For Gold Star Wife and Mother Deborah Tainsh, author of Heart of a Hawk: One Family’s Sacrifice and Journey Toward Healing, every day is Memorial Day. Deborah’s son Patrick, a soldier, was killed in combat in Iraq in 2004. Deborah’s husband, David, a retired Marine who served in Vietnam and the Persian Gulf War, died in 2014 of cancer related to his military service.
Deborah’s losses are with her daily, but it’s also important to her to observe the special day set aside to honor fallen American service members like Patrick and David.
“A flag flies at my residence every day,” she says. “I will light two candles on Memorial Day.”
After moving to a new home two hundred miles away, she isn’t always able to visit her husband’s and son’s graves, but she says they are never really far from her. “They both live strong each day in my heart.”
To honor veterans appropriately, it’s important to recognize the differences between the days set aside to honor them. Veterans Day, Nov. 11, is a day to honor living veterans. Memorial Day, the last Monday in May, is a day to honor veterans who have died. When the observance was established after the Civil War, it honored those who died in battle. Today, ceremonies and bereaved families everywhere remember all veterans who have died, no matter where or when.
“I know so many families who have suffered the losses, whether on a battlefield or off. Their veteran and their service meant the world to them.”
On Memorial Day at Arlington National Cemetery in Virginia, flags are placed on hundreds of thousands of graves of veterans buried there, without regard to the place or manner of their deaths. The ceremony, called “Flags In” has been a tradition of the 3rd Infantry Regiment, known as the “Old Guard,” since 1948.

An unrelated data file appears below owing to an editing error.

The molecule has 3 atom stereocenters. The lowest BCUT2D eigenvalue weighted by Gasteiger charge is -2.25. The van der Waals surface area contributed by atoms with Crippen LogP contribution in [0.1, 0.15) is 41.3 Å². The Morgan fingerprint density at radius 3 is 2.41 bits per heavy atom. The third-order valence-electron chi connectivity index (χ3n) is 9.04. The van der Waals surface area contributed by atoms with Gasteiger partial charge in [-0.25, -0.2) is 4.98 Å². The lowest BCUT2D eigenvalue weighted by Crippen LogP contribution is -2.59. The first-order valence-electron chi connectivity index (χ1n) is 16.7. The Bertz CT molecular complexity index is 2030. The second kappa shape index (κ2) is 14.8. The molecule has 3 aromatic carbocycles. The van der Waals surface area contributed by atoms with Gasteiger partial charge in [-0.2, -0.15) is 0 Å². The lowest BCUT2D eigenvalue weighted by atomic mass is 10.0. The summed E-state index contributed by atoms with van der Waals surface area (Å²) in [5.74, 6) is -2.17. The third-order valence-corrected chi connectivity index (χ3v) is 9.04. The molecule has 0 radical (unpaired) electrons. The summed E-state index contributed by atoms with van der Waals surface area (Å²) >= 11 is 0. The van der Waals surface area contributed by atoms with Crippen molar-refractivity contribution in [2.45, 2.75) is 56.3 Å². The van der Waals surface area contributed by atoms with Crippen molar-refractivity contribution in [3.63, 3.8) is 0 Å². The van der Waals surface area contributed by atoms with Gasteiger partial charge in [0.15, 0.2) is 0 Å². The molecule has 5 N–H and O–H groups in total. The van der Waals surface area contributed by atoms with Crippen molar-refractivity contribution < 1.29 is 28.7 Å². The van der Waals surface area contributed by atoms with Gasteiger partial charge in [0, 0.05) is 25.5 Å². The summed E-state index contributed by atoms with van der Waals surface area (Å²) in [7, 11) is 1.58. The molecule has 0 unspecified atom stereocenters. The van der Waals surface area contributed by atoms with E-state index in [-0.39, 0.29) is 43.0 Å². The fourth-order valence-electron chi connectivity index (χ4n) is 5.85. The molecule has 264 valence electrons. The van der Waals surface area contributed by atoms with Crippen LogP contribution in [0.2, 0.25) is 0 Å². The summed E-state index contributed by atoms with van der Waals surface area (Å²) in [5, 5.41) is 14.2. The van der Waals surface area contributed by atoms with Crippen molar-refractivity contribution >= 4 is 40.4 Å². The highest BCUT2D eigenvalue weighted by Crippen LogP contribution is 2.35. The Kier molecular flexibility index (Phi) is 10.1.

“I know so many families who have suffered the losses, whether on a battlefield or off,” says Deborah. “Their veteran and their service meant the world to them.”
Deborah offers some suggestions for ways to honor the memory of veterans who have served and died:
- On Memorial Day, remember a family or person who has suffered through the death of a veteran loved one. Send a card or a message to let them know you are thinking of them.
- At a Memorial Day picnic or barbecue, place an American flag to honor those who fought, served, and died for the country the flag represents.
- Avoid saying “Happy Memorial Day,” because it doesn’t reflect the true meaning of the day. These words make families cringe, Deborah says. Instead, consider a phrase such as “Never forget the sacrifices” or “Remember the fallen.”
It’s nice to thank a veteran for serving, but not on Memorial Day. Deborah says: “The living veterans who were Patrick’s battle buddies are some of the first to say ‘Don’t thank me. Remember my fallen brothers.'”
And that’s what Gold Star family members like Deborah do every day.
Deborah Tainsh wrote Heart of a Hawk: One Family’s Sacrifice and Journey Toward Healing following the combat death of her son, Patrick. She collected essays from other Gold Star parents for another book, Surviving the Folded Flag: Parents of War Share Stories of Coping, Courage, and Faith.
Sgt. Patrick Shannon Tainsh, United States Army, died on Feb. 11, 2004, while serving in Iraq. He was posthumously awarded both the Bronze and Silver Stars for saving the lives of his commanding officer and other soldiers. Sgt. Major David Tainsh, United States Marine Corps (Retired) died on Dec. 2014 of cancer associated with exposure to Agent Orange while serving in Vietnam.
More about actions and observances honoring military service: